Strange times in the world of Microsoft developers

July 2, 2011

Over the past few months there have been many odd announcements, rumors and convulsions coming out of Microsoft. It all started when Bob Muglia announced that their “strategy has shifted” toward HTML5, and Silverlight will not reign supreme forever. That one statement caused ripple effects that literally put some people out of work, caused projects to be put on hold or cancelled, and made many people in the IT world wonder…

The major concern for people who have invested years of time learning Silverlight, whether it is valid or not, is that they are about to become dinosaurs. For people focused on WPF this news was not as threatening or shocking because, well, WPF was not the new kid on the chopping block anymore. Silverlight was. Until now. Chop!

An awkward time passed, with lots of angst and nail biting in the development community. People who were glad to finally be done with the horrors of cross-browser compatibility and dealing with the latest breaking changes in their DOM abstraction library of choice soon realized that Silverlight was slipping through their fingers. Instead, a hot new technology meant to solve all the world’s woes was soon to plop into their hands: HTML5 and JavaScript. This does not bode well with people who are used to the luxurious and productive world of C#, .NET, and the full powers of Visual Studio 2010. The situation seemed grim, and there was a lot of confusion about the future of .NET and Silverlight. Certainly Microsoft must be planning to explain things more clearly, to put these fears they stirred up to rest.

Unfortunately that didn’t happen. Rather, the opposite happened. Microsoft gave the world a sneak preview of Windows 8 and touted the fact that you can build apps for it that have the Metro UI style using…HTML5 and JavaScript. That’s right, world. Suck on that for a while. In the future we will (should? must?) build desktop Windows apps with the crap that we were trying to get away from on the Web when moving to Silverlight. I’m sure there is a good reason for all this, but I must admit that seeing this go down makes me super-duper happy that I’ve been diving head first into iOS and Android programming. If the future of developing Windows apps means abandoning C# and the .NET Framework and instead using HTML5 and JavaScript, I’m out. See ya, Microsoft. Good luck with that.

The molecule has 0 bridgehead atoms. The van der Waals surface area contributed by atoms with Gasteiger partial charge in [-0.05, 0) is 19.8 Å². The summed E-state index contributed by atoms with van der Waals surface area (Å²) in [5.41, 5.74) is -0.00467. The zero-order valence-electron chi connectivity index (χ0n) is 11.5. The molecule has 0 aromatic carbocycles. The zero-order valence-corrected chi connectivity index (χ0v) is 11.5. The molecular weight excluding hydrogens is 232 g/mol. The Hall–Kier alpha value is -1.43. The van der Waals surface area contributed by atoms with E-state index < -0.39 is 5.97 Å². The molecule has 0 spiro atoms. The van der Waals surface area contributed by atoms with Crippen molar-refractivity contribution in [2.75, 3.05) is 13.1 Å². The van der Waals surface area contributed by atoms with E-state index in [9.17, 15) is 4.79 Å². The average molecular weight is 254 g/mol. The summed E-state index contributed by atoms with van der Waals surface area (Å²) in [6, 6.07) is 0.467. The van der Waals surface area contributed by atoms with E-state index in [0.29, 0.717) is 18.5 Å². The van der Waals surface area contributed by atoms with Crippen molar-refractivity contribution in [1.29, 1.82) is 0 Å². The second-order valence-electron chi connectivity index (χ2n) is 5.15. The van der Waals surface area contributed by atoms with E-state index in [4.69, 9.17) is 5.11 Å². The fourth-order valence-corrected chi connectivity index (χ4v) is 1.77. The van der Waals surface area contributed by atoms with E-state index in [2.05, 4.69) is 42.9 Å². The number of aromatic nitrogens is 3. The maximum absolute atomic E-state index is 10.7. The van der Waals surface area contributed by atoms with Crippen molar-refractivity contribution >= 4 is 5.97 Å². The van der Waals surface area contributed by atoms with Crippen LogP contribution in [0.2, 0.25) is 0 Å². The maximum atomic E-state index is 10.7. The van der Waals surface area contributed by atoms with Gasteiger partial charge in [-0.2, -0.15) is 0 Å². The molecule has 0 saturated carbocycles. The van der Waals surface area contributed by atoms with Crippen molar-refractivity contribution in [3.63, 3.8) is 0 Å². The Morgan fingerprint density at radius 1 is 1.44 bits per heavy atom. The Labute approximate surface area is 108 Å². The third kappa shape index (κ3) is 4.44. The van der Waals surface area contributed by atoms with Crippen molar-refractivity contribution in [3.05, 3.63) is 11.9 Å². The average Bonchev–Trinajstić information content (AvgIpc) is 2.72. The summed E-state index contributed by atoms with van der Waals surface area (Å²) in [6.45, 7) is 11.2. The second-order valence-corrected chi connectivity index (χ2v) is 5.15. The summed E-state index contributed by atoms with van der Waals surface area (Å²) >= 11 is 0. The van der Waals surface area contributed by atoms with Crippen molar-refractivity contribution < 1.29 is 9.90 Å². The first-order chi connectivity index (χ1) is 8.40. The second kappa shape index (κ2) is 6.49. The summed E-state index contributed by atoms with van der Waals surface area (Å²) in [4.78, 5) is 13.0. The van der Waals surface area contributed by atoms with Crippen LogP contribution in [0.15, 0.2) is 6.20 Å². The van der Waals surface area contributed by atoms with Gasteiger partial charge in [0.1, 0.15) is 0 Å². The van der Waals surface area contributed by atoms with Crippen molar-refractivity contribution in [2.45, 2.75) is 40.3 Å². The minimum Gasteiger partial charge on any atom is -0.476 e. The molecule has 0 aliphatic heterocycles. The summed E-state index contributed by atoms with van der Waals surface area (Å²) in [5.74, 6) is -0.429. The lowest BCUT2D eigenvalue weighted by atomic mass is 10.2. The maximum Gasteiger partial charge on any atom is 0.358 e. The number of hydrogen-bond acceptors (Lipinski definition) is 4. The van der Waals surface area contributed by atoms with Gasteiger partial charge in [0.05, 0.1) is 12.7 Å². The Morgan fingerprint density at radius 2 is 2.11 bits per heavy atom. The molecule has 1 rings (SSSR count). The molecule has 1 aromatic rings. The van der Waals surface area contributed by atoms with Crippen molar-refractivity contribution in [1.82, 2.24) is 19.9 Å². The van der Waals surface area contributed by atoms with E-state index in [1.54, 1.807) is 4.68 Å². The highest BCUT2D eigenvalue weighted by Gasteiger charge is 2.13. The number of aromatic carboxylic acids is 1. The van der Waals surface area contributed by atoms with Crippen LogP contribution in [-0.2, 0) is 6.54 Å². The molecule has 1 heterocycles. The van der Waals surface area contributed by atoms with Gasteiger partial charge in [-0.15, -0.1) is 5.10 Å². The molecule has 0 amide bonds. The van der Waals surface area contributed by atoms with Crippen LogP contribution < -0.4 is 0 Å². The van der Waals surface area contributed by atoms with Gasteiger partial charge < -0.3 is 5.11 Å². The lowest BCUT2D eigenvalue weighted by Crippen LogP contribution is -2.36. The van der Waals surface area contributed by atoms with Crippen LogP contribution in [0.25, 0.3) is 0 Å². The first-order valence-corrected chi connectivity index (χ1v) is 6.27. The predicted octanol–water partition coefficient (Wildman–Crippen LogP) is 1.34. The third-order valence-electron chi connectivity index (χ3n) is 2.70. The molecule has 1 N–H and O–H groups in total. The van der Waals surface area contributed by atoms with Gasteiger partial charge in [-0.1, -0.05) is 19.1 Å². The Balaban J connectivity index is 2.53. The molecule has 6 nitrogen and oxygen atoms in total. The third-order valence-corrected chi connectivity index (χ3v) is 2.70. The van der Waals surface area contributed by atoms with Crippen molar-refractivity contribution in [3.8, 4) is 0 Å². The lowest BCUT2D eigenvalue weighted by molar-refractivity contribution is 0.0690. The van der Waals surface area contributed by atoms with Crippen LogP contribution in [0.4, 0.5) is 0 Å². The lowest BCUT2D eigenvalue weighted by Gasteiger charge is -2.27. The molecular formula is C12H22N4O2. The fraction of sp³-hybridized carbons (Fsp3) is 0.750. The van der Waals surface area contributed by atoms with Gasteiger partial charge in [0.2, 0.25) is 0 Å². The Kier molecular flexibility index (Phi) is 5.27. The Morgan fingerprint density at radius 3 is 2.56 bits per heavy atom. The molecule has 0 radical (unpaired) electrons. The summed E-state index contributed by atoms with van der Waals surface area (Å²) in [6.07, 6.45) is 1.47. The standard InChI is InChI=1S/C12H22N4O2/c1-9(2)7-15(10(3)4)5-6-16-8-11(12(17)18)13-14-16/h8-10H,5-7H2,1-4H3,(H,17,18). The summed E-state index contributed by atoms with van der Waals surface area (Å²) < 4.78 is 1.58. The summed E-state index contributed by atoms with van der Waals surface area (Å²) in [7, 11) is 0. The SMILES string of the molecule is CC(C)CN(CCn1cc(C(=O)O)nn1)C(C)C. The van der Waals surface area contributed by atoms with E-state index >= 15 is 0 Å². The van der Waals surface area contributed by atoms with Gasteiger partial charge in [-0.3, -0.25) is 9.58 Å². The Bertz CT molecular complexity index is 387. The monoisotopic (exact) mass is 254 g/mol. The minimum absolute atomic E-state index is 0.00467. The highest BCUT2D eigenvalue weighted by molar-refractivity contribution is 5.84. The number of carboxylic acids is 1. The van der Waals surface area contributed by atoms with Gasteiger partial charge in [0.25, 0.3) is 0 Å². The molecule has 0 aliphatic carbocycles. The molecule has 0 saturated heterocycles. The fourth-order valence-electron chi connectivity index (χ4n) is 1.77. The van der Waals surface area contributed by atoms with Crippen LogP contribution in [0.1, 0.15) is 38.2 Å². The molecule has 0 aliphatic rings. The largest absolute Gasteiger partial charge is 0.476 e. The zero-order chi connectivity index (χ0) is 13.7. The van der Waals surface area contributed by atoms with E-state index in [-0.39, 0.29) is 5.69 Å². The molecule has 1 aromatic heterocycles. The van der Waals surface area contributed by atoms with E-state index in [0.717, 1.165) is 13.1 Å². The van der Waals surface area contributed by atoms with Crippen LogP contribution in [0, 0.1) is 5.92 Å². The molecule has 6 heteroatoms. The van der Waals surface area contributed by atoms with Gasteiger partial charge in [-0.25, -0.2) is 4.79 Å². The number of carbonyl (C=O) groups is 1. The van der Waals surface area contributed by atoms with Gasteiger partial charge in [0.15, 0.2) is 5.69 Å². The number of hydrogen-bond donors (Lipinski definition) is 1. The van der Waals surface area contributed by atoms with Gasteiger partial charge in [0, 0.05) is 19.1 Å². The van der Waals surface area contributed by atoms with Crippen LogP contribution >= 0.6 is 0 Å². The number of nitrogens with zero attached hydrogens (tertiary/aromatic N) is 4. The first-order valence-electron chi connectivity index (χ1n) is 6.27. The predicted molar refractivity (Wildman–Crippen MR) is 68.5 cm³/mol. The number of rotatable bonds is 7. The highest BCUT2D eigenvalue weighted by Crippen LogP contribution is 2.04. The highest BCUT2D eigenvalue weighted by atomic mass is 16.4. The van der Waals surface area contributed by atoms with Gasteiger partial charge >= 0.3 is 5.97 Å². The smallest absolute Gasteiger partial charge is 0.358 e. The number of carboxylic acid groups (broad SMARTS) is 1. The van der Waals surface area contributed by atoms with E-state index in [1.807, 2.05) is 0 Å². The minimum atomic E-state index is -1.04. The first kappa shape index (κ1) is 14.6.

Perhaps the world at large does not follow all of this nonsense as closely as the people who bother to blog about it do. I have heard from several friends in major U.S. cities, including New York and Boston, that there are many opportunities for experienced WPF and Silverlight developers. Brief searches on Dice.com confirmed this. The “real world” seems to have just recently (past year or two) wholeheartedly adopted WPF and Silverlight. I have noticed that it takes a long time for large organizations to adopt new technologies, so perhaps all of this handwringing is for naught. Unless you depend on cutting edge technologies for a living, there’s really nothing to be concerned about. But there is something else to be interested in…

Jupiter is the code name for some new UI programming platform that supposedly might be available in Windows 8. There is a lot of speculation and rumor on the Web about what exactly Jupiter is, and is not, but there have been no official announcements as of yet from Microsoft. I have heard tales of it being a replacement for WPF on Windows 8, using XAML (amidst rumors of the XAML team at Microsoft being disbanded), it supposedly is called DirectUI, and it supposedly will support being used with native C++. All I can say is “Cool!” and I hope that this Jupiter thing turns out to be awesome, but I don’t care much about it until I can fire up VS and kick the wheels.

Supposedly all will be revealed and clarified at the upcoming BUILD conference in 2011. I suspect BUILD will answer some questions and unleash a new wave of turmoil in the developer community. Regardless of how successful the Microsoft PR machine is at that conference, one thing is certain. These are strange times in the world of Microsoft developers.


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